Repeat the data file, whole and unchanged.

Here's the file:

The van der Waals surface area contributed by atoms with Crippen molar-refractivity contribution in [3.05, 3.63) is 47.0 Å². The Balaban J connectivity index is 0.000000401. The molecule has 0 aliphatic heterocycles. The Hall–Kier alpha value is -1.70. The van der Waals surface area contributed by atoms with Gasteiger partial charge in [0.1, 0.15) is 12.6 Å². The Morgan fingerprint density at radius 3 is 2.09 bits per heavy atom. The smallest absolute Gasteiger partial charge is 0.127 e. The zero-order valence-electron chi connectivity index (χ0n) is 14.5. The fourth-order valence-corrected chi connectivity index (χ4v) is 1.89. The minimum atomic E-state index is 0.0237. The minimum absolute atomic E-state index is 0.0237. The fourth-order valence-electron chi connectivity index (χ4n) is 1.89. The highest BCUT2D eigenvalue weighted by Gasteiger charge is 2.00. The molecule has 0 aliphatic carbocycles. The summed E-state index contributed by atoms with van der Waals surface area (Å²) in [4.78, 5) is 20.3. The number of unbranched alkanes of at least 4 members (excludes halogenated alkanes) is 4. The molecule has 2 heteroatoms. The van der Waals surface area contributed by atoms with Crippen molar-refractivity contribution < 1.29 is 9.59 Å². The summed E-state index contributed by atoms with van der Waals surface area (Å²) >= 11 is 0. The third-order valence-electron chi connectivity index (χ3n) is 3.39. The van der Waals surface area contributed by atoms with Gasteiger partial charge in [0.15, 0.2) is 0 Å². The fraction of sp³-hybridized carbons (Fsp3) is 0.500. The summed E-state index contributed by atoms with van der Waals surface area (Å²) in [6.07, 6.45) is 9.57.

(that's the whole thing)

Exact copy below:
The van der Waals surface area contributed by atoms with Crippen molar-refractivity contribution in [3.05, 3.63) is 47.0 Å². The Balaban J connectivity index is 0.000000401. The molecule has 0 aliphatic heterocycles. The Hall–Kier alpha value is -1.70. The van der Waals surface area contributed by atoms with Gasteiger partial charge in [0.1, 0.15) is 12.6 Å². The Morgan fingerprint density at radius 3 is 2.09 bits per heavy atom. The smallest absolute Gasteiger partial charge is 0.127 e. The zero-order valence-electron chi connectivity index (χ0n) is 14.5. The fourth-order valence-corrected chi connectivity index (χ4v) is 1.89. The minimum atomic E-state index is 0.0237. The minimum absolute atomic E-state index is 0.0237. The fourth-order valence-electron chi connectivity index (χ4n) is 1.89. The highest BCUT2D eigenvalue weighted by Gasteiger charge is 2.00. The molecule has 0 aliphatic carbocycles. The summed E-state index contributed by atoms with van der Waals surface area (Å²) in [4.78, 5) is 20.3. The number of unbranched alkanes of at least 4 members (excludes halogenated alkanes) is 4. The molecule has 2 heteroatoms. The van der Waals surface area contributed by atoms with Crippen molar-refractivity contribution < 1.29 is 9.59 Å². The summed E-state index contributed by atoms with van der Waals surface area (Å²) >= 11 is 0. The third-order valence-electron chi connectivity index (χ3n) is 3.39. The van der Waals surface area contributed by atoms with Gasteiger partial charge in [0.15, 0.2) is 0 Å². The fraction of sp³-hybridized carbons (Fsp3) is 0.500. The summed E-state index contributed by atoms with van der Waals surface area (Å²) in [6.07, 6.45) is 9.57.